The UK has a long history of training top scientists and driving medical breakthroughs, but the country is falling behind on biotech investment and clinical trials. A new support package from the government could give the industry a much-needed shot in the arm.
- The UK biotech industry saw just four IPOs in 2022, raising $28m, versus 12 in the US, raising $1.25bn.
- UK biotechs should be boosted by a £650m government support package designed to drive growth and innovation.
- How to invest in biotech: The VanEck Biotech ETF is up 10% in the past year.
When it comes to biotechnology, the UK has long struggled to compete with the US. In 2021, the US had a staggering 58.8% share of the global market, according to data from Statista. China was second with 11.3%, but the UK was sixth with just 2.7%.
The global biotechnology industry saw 152 IPOs in 2021, which raised more than $25bn between them. However, this slumped to just 47 IPOs last year, which raised approximately $4bn, according to Reuters. There were only four deals made by the UK’s biotech industry last year — all in the first half — which raised £28m, data from Biotech Finance shows. This was down from £1.25bn raised by 12 deals in 2021.
Life sciences tools provider Aptamer Group [APTA.L] went public in December 2021, raising £10.8m, while clinical-stage cell therapy company TC BioPharm [TCBP] launched on the Nasdaq in February last year, raising £13m. ProBiotix Health [PBX.AQ], which is exploring the use of probiotics to address cardiovascular disease, launched on the Aquis Stock Exchange the following month and raised £2.5m.
The dearth of biotechnology IPOs in the UK extended into the first half of 2023, which saw no offerings whatsoever.
The UK’s Industry is Under Pressure
The UK biotechnology industry’s struggles are probably best illustrated by what’s going on at Aptamer. Despite interest in Aptamer’s technology, reaching and securing licensing agreements has taken longer than expected. As a result, the York-based firm announced in July that it will be cutting jobs, in an effort to reduce EBITDA and cash burn and break even within two years. It has to slash £2.9m from its £6.4m overheads, according to a regulatory filing.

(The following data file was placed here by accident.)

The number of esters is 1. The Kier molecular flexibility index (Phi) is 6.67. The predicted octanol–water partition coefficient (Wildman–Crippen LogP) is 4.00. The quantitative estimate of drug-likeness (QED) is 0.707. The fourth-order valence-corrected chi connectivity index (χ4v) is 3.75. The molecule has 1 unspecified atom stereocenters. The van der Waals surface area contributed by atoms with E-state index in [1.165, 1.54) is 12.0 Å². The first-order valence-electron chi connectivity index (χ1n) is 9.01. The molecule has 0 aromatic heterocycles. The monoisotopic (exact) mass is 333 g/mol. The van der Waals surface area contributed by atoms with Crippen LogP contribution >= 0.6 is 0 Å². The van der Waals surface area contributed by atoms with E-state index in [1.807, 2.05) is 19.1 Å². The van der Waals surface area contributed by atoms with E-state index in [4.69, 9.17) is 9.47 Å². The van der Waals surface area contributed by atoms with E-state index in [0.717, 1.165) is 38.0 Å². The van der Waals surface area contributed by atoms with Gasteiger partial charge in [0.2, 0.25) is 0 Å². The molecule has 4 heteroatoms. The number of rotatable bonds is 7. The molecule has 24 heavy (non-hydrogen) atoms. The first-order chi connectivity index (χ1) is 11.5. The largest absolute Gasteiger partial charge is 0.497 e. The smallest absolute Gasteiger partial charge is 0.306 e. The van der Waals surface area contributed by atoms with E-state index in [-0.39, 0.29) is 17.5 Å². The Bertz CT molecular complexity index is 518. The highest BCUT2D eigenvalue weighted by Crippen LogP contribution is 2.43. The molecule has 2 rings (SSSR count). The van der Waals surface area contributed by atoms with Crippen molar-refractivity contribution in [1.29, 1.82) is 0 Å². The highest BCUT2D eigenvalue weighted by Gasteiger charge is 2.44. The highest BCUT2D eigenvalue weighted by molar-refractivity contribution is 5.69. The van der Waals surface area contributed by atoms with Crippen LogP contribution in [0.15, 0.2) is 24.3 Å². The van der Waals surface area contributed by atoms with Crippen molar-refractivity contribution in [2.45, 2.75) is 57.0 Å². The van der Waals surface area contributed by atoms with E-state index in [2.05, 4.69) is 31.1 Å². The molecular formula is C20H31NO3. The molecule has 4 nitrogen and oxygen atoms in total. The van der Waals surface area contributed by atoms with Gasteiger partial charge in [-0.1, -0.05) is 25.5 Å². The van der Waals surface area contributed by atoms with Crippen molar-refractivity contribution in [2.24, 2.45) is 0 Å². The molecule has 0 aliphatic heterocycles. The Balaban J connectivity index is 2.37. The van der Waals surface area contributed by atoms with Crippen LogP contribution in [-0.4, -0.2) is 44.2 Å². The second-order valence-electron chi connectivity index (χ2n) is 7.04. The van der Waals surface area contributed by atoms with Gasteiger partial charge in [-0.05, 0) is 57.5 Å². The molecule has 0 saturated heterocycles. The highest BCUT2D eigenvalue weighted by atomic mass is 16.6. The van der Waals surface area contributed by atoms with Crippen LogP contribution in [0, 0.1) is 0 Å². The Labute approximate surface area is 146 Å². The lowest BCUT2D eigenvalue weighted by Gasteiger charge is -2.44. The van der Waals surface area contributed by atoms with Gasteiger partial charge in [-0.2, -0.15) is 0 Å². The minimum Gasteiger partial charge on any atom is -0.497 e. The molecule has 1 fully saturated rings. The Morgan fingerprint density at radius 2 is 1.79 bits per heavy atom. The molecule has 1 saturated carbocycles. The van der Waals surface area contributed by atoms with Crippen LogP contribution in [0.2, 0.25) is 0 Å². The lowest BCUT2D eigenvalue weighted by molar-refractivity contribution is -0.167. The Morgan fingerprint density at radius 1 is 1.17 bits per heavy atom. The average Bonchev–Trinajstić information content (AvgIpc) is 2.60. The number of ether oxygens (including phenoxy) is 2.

Aptamer signed two contracts with an existing pharmaceutical partner last month, valued at £219,000. The group’s interim CEO Rob Quinn said in a statement that he hoped the deals can build “awareness and adoption of Optimer technology” and help the company to secure more licensing agreements in the future.
Meanwhile, biotech-focused venture capital firm Arix Bioscience [ARIX.L] has been pushed to consider winding down. “Volatile market conditions and depressed biotech valuations have resulted in fewer new investments this year with an increased focus on cash conservation,” noted the company in a regulatory release from July.
Arix has confidence in its ability to deliver "attractive" returns in the long term, but for now, all options are on the table, including the firm being wound down.
UK Government Unveils Funding to Drive Growth
Back on 25 May, the UK Life Sciences Council, a biannual meeting between ministers and leaders from the global life sciences industry, led by Chancellor of the Exchequer Jeremy Hunt, met to discuss biotechnology’s potential contribution to the future UK economy.